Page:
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St Peter, Marksbury, Somerset

(51°21′31″N, 2°28′51″W)
ST 666 623

pre-1974 traditional (England and Wales) Somerset
now Bath and North East Somerset

medieval Wells
now Bath & Wells
medieval St Peter
now St Peter
  • Robin Downes
  • Robin Downes
27 Jan 2010, 25 May 2022, 8 June 2022

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Feature Sets

Marksbury is a small village in Somerset sited near the Chew valley, about 5.5 miles SW of Bath and 13 miles NE of Wells. The meaning of the place-name (‘boundary-fort’) suggests potentially significant history (Costen, 1983). S of the Avon Valley, E of the Chew Valley and W of Newton Brook Valley, Marksbury is in a historically active area and nowadays part of a favoured, prosperous district either side of the Avon. The bedrock on which the village rests is the Lower Lias known as ‘Blue Lias’. There is a quarry marked on nineteenth-century OS mapping immediately W of the village. One of the site photos, taken from the neighbouring parish of Farmborough, gives a view across the relatively flat land of Marksbury Plain to the church tower and beyond to the hills of Winsbury and Stantonbury. The original settlement lies offset below and to the NW of the A39, which is a long-established route along the high ground.

The church of St Peter therefore would seem originally to have occupied an almost solitary commanding position (at 124m above OD) on the high ground of the ridge, isolated except for its farm close-by on its SW side. The church consists of W tower, nave, N porch and chancel. The church is of late 12thc origin, but mainly dates to the 15thc, and was extensively restored in 1875. The only Romanesque feature present is a 12thc font.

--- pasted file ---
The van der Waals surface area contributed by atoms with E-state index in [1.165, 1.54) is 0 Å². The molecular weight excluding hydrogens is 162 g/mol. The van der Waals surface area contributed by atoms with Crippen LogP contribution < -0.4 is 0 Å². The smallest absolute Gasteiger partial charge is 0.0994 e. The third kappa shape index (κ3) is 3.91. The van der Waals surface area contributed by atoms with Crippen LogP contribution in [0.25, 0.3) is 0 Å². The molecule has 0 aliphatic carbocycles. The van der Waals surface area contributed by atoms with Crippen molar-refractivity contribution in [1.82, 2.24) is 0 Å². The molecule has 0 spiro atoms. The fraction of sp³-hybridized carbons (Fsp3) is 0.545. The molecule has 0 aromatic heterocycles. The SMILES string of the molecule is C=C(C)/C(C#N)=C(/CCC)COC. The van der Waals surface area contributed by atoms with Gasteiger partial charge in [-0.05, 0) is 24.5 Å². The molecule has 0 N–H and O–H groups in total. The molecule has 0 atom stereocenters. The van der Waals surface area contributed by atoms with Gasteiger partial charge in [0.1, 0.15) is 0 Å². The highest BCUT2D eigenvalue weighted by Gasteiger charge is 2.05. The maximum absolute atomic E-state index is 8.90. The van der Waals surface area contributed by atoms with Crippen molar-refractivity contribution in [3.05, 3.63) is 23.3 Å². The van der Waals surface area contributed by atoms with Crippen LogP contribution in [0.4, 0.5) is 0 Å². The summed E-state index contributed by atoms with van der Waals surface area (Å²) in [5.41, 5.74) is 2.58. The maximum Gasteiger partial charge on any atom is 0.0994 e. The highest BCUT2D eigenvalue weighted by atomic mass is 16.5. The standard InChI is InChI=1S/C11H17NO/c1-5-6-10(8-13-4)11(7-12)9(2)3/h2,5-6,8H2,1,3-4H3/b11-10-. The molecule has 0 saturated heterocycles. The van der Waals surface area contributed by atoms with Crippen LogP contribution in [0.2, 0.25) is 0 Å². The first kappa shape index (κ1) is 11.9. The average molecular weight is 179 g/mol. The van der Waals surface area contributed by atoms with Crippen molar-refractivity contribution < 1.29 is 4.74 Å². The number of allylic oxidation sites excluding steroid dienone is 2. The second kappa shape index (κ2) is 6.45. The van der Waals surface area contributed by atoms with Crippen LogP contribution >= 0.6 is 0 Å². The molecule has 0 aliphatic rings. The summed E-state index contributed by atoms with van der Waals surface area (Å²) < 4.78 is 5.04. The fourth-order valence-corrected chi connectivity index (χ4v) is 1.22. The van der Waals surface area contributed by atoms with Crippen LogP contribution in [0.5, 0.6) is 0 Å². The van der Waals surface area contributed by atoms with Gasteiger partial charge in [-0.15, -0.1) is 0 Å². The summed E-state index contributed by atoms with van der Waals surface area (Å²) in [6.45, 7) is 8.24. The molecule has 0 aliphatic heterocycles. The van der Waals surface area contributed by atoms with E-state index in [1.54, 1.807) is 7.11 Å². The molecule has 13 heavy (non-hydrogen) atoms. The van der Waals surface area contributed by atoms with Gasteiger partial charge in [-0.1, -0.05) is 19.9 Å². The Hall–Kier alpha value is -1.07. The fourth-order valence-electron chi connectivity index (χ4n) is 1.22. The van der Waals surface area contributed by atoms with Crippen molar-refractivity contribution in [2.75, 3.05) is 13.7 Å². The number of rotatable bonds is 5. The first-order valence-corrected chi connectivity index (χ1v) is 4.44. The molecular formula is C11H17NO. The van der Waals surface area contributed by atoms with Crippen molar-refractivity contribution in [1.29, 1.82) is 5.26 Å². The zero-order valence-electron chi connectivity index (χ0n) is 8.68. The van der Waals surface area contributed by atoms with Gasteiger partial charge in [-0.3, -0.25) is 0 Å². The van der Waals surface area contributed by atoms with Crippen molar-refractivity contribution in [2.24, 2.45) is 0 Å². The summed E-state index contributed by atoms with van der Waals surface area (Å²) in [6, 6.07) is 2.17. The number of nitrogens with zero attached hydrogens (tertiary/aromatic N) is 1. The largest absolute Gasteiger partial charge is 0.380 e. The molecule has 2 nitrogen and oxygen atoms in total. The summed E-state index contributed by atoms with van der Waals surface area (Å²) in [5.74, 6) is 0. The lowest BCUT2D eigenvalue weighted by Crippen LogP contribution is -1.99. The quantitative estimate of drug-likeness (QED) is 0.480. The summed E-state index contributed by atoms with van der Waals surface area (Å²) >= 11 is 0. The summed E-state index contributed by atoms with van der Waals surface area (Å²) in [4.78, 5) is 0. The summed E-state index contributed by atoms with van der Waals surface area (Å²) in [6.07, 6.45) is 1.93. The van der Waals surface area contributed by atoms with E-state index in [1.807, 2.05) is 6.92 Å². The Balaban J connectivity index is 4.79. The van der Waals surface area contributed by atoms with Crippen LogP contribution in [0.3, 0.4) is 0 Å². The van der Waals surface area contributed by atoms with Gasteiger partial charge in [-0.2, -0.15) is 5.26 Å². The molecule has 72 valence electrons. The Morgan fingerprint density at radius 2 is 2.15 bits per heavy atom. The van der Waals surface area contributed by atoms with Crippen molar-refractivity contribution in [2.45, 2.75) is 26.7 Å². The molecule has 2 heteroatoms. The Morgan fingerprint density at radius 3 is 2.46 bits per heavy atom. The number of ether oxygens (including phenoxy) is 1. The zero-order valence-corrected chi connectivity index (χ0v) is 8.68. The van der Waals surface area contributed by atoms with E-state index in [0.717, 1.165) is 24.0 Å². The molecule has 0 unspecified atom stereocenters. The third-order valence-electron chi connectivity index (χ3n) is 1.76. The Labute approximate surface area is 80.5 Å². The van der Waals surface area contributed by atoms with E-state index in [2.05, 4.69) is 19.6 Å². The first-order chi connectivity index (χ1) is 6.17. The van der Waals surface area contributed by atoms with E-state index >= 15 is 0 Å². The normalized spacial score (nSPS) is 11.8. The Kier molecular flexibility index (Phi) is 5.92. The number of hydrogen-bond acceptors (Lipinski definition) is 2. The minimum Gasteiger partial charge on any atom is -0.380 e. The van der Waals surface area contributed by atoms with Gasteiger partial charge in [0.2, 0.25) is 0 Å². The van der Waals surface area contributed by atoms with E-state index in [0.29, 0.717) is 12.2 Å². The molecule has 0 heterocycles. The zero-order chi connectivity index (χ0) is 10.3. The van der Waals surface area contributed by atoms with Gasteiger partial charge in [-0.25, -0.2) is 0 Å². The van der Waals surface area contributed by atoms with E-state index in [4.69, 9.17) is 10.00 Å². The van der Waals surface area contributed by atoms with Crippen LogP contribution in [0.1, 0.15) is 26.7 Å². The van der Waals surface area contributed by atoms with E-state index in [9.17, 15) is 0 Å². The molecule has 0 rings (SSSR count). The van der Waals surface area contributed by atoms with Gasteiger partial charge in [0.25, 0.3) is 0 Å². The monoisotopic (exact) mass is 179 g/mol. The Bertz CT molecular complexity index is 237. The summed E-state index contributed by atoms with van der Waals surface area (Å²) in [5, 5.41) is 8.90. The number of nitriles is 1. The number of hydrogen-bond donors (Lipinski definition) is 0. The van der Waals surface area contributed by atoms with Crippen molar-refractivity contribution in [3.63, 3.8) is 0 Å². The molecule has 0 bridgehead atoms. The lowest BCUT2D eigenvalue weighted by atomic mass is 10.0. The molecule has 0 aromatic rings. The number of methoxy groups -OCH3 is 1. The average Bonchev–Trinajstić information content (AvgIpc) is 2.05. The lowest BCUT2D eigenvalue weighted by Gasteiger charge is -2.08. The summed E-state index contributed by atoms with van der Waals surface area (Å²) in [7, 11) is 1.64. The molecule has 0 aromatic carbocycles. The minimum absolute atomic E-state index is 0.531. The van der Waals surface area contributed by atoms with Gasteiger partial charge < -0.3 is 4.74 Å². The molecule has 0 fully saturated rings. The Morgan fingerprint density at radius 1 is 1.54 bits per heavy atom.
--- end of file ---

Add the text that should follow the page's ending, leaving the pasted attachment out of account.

In 926 Athelstan gave the manor to his son. It was later gifted to Glastonbury Abbey, but was then taken by Danish troops. It was restored to the abbey again after the victory of Edgar. (Robinson, 1915). DB records that the manor was held by Glstonbury Abbey prior to 1066, with 2½ hides of this land held in 1086 by an unnamed thegn and by Oswald before 1066. Some illumination on the relation between Marksbury and Wansdyke is offered by Michael Costen in Anglo-Saxon Somerset (2011).





The siting of the church may well be significant for several reasons. One is its placing at the interface beween the former Mercian and West Saxon kingdoms, and indeed the placing of the church alongside what may well have been the historical route between the two diocesan centres. The River Avon with its access to the Bristol channel, and transport links eastwards to London means this was probably a relatively affluent area with resources for high-status building work. High-quality freestone is also available nearby, although curiously this does not appear to have been used in the fabric of the church.

This disparate cultural context may perhaps inform what appears to be an unusually complex font design, for which no obvious parallels are immediately forthcoming. It is hoped that future research will brought to bear on this question.

  1. F. Arnold-Forster, Studies in Church Dedications (London, 1899), III, p.196

M. Costen, 'Marksbury and District in the Old English Period' in Bristol and Avon Archaeology 2 (1983), pp. 25-35

M. Costen, Anglo-Saxon Somerset (Oxford, 2011)

Historic England listing 1320777, online at: www.historicengland.org.uk/listing/the-list/list-entry/1320777

N. Pevsner, The Buildings of England: North Somerset and Bristol (Harmondsworth, 1958), p. 223

W.J. Robinson, West Country Churches (Bristol, 1915), pp. 54–60.